EDF estimated total annual methane emissions from all oil and gas wells in Pennsylvania based on emission measurements taken by researchers in the Marcellus Shale and insights gained by the Methane Research Series, a six-year, 16-study effort to understand where and how much methane is lost across the natural gas supply chain.
EDF obtained active well counts and production data from Drillinginfo. Wells were classified as conventional or unconventional based on their reported field type. Total production site emissions were estimated from 2015 gas production volumes and average site emission rates and loss rates reported in Omara et al 2016, which was based on site-level measurements at 35 well pads in southwestern Pennsylvania and northern West Virginia. These emission rates are 0.82 kg CH4/h for conventional wells (95% confidence interval of 0.56 – 1.1 kg CH4/h) and 18.8 kg CH4/h for unconventional wells (95% CI of 12.0 - 26.8 kg CH4/h). As a percentage of gas production, these emissions are equivalent to loss rates of 22.8% for conventional wells (95% CI on the mean of 11-36%) and 0.27% for unconventional wells (95% CI on the mean of 0.13-0.45%). Gas composition was assumed to be 82% methane by volume. For sites existing prior to 2015, emissions were estimated using site emission rates. For new sites and existing conventional sites with <0.68 Mcf/d, emissions were estimated with mean loss rates.
EDF estimated production site emissions by source category using a combination of data sources, including the EPA Greenhouse Gas Reporting Program (GHGRP). For associated gas venting and flaring, other flares, compressors, dehydrators, liquids unloading, pneumatic pumps, and combustion exhaust, emissions were estimated by adjusting GHGRP reported emissions from basins 160 and 160A based on well activity data. This adjustment accounts for both reported basin emissions outside Pennsylvania and non-reported emissions within the state. We estimated emission from pneumatic controllers based on adjusted GHGRP controller counts and emission factors from Allen et al. 2014. Equipment leak emissions are based on site counts using the approach of Zavala-Araiza et al. 2017. We estimate oil and condensate tank flashing from oil production volumes with emission factors from the EPA O&G Emission Estimation Tool, and an assumption of 95% destruction efficiency. We estimated produced water-tank flashing emissions from state-level water production and the EPA O&G Emission Estimation Tool emission factors.
The difference between site-level and aggregate source-level emissions was attributed to "abnormal process conditions" (see Zavala-Araiza et al. 2017). This includes malfunctions and other issues that lead to high emission rates that are not accounted for by traditional source-level inventory methods.
This methodology produced the following methane estimates:
- 368,000 metric tons for conventional wells (95% CI on the mean of 244,000 – 503,000)
- 361,000 metric tons for unconventional wells (95% CI on the mean of 230,000 – 528,000)
These estimates were aggregated and converted to US tons in order to be comparable with the State of Pennsylvania’s methane inventory. In order to present the most conservative estimates possible, EDF choose to use the low end of these ranges in the various visualizations and tools in this report.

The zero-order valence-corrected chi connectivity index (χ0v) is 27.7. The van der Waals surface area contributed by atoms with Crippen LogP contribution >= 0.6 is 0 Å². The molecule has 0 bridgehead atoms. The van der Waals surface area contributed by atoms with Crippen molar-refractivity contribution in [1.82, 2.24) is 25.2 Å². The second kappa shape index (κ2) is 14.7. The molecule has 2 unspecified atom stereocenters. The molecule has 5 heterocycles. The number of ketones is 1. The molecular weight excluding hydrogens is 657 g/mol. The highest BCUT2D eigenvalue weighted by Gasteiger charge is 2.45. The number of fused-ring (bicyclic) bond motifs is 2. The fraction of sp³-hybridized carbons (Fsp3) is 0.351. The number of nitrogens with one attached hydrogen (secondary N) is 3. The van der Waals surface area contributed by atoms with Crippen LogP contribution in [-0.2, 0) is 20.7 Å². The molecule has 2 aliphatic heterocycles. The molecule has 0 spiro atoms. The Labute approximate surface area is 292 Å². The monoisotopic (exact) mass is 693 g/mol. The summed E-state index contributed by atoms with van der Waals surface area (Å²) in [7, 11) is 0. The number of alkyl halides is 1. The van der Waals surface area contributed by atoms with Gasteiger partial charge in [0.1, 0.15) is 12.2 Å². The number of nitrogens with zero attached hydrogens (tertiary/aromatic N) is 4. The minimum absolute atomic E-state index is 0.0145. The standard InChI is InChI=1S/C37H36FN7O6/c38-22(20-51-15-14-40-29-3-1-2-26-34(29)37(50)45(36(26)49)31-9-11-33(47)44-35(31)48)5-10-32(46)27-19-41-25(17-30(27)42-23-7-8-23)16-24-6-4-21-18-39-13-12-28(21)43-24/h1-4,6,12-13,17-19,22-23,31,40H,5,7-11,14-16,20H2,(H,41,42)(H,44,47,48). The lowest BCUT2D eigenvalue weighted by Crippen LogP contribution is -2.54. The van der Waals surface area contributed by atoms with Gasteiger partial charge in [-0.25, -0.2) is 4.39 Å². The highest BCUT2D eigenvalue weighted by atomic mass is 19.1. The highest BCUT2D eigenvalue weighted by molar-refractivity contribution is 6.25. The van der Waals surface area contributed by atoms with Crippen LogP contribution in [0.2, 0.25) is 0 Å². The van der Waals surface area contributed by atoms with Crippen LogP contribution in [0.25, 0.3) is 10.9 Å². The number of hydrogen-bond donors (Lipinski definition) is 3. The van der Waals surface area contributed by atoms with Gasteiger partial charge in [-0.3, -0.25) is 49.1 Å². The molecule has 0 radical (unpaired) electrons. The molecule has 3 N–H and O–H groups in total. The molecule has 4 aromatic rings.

EDF estimated the total annual emissions of volatile organic compounds (VOCs) based on this estimated total methane inventory. In order to account for variations in gas composition across the state, EDF converted methane to VOCs for each county using the ratio of methane to VOCs reported by the operators in each county [XLSX] and then aggregated these county-level estimates into a statewide total: 54,100 tons. Additionally, we applied the standard methane to VOC conversion factor (9.7) used by Pennsylvania Department of Environmental Protection (DEP) to the estimated methane inventory to offer an additional point of comparison: 53,900 tons.
Projecting emissions through 2025
Using each baseline (DEP reported inventory and the EDF estimated inventory), we projected emissions forward under a Business as Usual (BAU) scenario, using the Reference Case production projections – for oil and for gas - in the U.S. Energy Information Administration’s Annual Energy Outlook 2017 (AEO), the best available representation of future changes in BAU methane emissions. In addition, we converted the oil and gas production figures to MMBtu so that we could also assess the total O&G energy growth year to year.
We then assigned a growth profile (Oil, Gas, or Oil & Gas) for each source category based on the most representative resource projection. For example, fugitive leak emissions were tied to total oil & gas projections, while compressors were tied to the natural gas projections. Using this method, we were able to project forward the estimated emissions for each source category under a BAU scenario. Additionally, we assessed the allocation of emissions (by year and source category) between new sources and existing sources in order to model those reductions which only apply to new wells.
Additionally, we used DrillingInfo to establish a turnover rate of existing to new wells year- to- year by examining recent well turnover rates in Pennsylvania. Turnover rates used are 1.5% for conventional wells and 3.9% for unconventional wells. This allowed us to assess the allocation of emissions (by year and source category) between new sources and existing sources in order to model those reductions for new wells.